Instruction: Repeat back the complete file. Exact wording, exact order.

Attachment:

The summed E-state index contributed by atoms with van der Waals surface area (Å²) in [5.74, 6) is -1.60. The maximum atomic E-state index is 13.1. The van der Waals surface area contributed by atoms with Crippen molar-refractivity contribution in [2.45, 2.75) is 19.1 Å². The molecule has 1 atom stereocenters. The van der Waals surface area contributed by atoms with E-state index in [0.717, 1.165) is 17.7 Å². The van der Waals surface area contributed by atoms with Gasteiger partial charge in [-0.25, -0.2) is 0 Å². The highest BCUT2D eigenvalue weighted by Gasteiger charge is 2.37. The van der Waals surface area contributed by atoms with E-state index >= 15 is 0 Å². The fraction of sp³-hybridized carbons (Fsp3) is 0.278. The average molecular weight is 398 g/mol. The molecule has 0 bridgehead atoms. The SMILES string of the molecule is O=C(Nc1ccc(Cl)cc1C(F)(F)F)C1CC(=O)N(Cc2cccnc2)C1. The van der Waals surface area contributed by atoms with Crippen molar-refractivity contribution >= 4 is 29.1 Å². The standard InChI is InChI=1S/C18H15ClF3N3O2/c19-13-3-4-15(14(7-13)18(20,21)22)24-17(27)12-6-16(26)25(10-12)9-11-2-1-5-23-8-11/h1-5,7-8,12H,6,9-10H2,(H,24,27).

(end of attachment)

The summed E-state index contributed by atoms with van der Waals surface area (Å²) in [5.74, 6) is -1.60. The maximum atomic E-state index is 13.1. The van der Waals surface area contributed by atoms with Crippen molar-refractivity contribution in [2.45, 2.75) is 19.1 Å². The molecule has 1 atom stereocenters. The van der Waals surface area contributed by atoms with E-state index in [0.717, 1.165) is 17.7 Å². The van der Waals surface area contributed by atoms with Gasteiger partial charge in [-0.25, -0.2) is 0 Å². The highest BCUT2D eigenvalue weighted by Gasteiger charge is 2.37. The van der Waals surface area contributed by atoms with E-state index >= 15 is 0 Å². The fraction of sp³-hybridized carbons (Fsp3) is 0.278. The average molecular weight is 398 g/mol. The molecule has 0 bridgehead atoms. The SMILES string of the molecule is O=C(Nc1ccc(Cl)cc1C(F)(F)F)C1CC(=O)N(Cc2cccnc2)C1. The van der Waals surface area contributed by atoms with Crippen molar-refractivity contribution >= 4 is 29.1 Å². The standard InChI is InChI=1S/C18H15ClF3N3O2/c19-13-3-4-15(14(7-13)18(20,21)22)24-17(27)12-6-16(26)25(10-12)9-11-2-1-5-23-8-11/h1-5,7-8,12H,6,9-10H2,(H,24,27).